The Blindfold

Iris Vegan is a postgraduate literature student at Columbia University. In the first story, she takes a position as a researcher for the unnerving Mr. Morning, whose ambition it is to reconstruct the life of a murdered girl from some ordinary yet mysterious objects she has left behind. The second story deals with the protagonist’s relations with two of her male friends, one of whom takes an alarming photograph of her. The relationships in the third story are virtually all female, and deal with Iris’s stay in a psychiatric ward. THE BLINDFOLD concludes by returning to the narrative idea of the opening story, again featuring research, an older man for mentor, and ensuing identity conflicts.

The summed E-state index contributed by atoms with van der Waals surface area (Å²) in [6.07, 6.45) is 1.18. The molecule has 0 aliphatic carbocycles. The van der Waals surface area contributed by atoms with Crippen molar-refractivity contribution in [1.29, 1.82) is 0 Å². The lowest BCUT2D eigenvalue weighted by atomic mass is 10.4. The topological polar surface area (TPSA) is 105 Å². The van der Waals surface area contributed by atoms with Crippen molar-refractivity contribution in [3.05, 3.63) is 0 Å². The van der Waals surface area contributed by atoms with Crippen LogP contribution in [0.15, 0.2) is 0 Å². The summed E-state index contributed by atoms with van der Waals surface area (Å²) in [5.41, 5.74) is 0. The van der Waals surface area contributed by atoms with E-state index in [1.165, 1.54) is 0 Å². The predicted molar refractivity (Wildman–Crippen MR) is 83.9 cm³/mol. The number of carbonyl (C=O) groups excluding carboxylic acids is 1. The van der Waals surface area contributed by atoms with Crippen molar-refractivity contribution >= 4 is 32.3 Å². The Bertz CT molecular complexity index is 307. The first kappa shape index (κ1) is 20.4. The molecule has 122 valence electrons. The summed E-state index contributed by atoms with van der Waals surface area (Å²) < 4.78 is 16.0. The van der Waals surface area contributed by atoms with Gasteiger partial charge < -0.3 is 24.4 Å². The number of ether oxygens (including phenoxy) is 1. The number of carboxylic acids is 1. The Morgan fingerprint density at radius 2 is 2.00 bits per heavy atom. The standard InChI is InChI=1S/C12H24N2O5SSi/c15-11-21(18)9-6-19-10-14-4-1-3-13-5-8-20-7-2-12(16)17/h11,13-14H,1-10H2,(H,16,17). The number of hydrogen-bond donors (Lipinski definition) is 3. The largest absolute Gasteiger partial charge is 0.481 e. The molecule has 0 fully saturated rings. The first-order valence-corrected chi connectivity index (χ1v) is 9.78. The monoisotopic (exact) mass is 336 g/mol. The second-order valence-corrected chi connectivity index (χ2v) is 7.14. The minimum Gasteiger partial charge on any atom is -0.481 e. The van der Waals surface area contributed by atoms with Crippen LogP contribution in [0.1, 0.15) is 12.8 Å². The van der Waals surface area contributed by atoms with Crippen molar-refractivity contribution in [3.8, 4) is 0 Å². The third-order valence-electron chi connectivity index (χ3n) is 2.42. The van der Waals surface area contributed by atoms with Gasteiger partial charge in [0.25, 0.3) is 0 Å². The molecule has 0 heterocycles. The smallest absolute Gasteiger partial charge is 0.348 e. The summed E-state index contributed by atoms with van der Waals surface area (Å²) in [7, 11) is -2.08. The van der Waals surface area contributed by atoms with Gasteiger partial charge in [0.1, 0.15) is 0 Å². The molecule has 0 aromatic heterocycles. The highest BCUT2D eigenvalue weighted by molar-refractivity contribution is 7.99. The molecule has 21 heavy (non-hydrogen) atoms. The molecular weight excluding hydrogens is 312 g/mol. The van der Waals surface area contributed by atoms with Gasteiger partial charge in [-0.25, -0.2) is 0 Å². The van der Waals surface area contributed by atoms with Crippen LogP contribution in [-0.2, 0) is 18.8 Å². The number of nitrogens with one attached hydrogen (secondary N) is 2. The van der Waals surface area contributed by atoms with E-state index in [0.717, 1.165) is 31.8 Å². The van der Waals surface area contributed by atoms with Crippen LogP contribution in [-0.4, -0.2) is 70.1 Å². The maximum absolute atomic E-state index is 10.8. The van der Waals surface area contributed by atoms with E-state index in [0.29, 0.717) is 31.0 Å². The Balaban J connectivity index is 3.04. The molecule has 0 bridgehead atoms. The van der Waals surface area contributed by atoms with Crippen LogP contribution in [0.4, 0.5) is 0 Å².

The novel’s interest derives, in the first place, from the situation in which the protagonist finds herself. In one sense or another, all the situations are extreme, and are related to characters more powerful than Iris (usually, though not exclusively male) introducing her to unknown yet undeniable depths of emotional experience. The existence of such depths within the enigmatic mundanity of things is persuasively rendered in the author’s controlled, lucid, but not dispassionate style. Equally impressive are the various subtle artistic means which not only give the quartet of stories an overall formal unity but also provide intellectual credibility for their psychological and cultural underworld. In a variety of intriguing and interesting ways, THE BLINDFOLD is at least a fascinating example of the New Gothic, and quite possibly something rather more.